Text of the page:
First, discuss in general terms what you think the role of good design is. Next, identify three characteristics of an effective gallery website. Then find an example of a portfolio website containing thumbnail imagery. Critically evaluate and discuss what makes the site effective (if you have chosen a poorly designed site, discuss why you think the site is poorly designed).
1. Describe the theory and concepts involved in the design of web pages.
2. Discuss what makes an effective as well as a poorly designed web page, and be able to critically evaluate them.
1. Bad Search
Overly literal search engines reduce usability in that they're unable to handle typos, plurals, hyphens, and other variants of the query terms. Such search engines are particularly difficult for elderly users, but they hurt everybody.
A related problem is when search engines prioritize results purely on the basis of how many query terms they contain, rather than on each document's importance. Much better if your search engine calls out "best bets" at the top of the list -- especially for important queries, such as the names of your products.
Search is the user's lifeline when navigation fails. Even though advanced search can sometimes help, simple search usually works best, and search should be presented as a simple box, since that's what users are looking for.
2. PDF Files for Online Reading
Users hate coming across a PDF file while browsing, because it breaks their flow. Even simple things like printing or saving documents are difficult because standard browser commands don't work. Layouts are often optimized for a sheet of paper, which rarely matches the size of the user's browser window. Bye-bye smooth scrolling. Hello tiny fonts.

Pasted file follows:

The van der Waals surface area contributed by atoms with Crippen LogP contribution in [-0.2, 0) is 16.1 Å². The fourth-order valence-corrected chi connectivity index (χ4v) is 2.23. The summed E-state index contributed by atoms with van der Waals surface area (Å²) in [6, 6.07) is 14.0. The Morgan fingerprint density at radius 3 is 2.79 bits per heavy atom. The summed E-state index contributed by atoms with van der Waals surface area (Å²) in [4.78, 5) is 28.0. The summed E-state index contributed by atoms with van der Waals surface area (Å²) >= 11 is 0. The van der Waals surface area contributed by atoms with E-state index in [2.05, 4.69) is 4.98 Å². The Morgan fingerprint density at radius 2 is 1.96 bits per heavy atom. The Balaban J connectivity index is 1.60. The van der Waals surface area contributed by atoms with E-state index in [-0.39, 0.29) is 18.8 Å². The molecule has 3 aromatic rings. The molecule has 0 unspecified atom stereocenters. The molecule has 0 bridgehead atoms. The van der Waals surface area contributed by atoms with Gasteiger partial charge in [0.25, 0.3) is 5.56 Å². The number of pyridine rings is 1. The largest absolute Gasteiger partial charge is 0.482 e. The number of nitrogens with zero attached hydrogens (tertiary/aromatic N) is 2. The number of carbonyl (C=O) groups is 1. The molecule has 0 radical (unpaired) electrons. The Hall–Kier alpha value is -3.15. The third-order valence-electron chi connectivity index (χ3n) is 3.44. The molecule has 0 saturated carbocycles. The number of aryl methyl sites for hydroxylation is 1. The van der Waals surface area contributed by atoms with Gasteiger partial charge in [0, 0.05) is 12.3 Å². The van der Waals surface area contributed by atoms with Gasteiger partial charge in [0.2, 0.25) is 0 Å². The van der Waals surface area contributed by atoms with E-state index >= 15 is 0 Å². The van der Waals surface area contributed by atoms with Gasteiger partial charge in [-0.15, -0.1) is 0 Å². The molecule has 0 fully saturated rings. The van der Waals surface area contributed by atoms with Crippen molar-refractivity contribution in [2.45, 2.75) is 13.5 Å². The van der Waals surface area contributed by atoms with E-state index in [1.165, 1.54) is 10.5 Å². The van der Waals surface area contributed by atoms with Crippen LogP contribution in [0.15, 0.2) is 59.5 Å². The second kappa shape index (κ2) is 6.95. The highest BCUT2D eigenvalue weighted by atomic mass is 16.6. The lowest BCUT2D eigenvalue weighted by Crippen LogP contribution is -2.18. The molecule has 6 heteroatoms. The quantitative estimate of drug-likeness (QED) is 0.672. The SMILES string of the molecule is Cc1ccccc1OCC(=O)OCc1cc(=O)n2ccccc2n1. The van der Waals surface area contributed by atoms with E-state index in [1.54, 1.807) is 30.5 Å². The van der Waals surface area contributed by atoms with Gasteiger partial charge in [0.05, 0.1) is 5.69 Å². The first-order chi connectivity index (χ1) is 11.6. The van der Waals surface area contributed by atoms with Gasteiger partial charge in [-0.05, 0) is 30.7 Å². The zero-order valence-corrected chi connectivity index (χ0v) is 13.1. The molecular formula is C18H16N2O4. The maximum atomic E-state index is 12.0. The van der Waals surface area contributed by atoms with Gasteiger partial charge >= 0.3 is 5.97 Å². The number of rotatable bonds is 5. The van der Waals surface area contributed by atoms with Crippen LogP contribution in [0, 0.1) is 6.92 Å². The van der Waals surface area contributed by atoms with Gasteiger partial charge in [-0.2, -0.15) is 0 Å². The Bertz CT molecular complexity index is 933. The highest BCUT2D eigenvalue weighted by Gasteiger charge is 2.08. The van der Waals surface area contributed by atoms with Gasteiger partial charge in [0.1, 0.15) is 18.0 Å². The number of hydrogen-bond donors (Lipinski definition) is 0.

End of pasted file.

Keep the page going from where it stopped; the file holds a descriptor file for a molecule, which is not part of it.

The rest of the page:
Worst of all, PDF is an undifferentiated blob of content that's hard to navigate.
PDF is great for printing and for distributing manuals and other big documents that need to be printed. Reserve it for this purpose and convert any information that needs to be browsed or read on the screen into real web pages.
3. Not Changing the Color of Visited Links
A good grasp of past navigation helps you understand your current location, since it's the culmination of your journey. Knowing your past and present locations in turn makes it easier to decide where to go next. Links are a key factor in this navigation process. Users can exclude links that proved fruitless in their earlier visits. Conversely, they might revisit links they found helpful in the past.
Most important, knowing which pages they've already visited frees users from unintentionally revisiting the same pages over and over again.
These benefits only accrue under one important assumption: that users can tell the difference between visited and unvisited links because the site shows them in different colors. When visited links don't change color, users exhibit more navigational ...
An example of a portfolio website containing thumbnail imagery is embedded.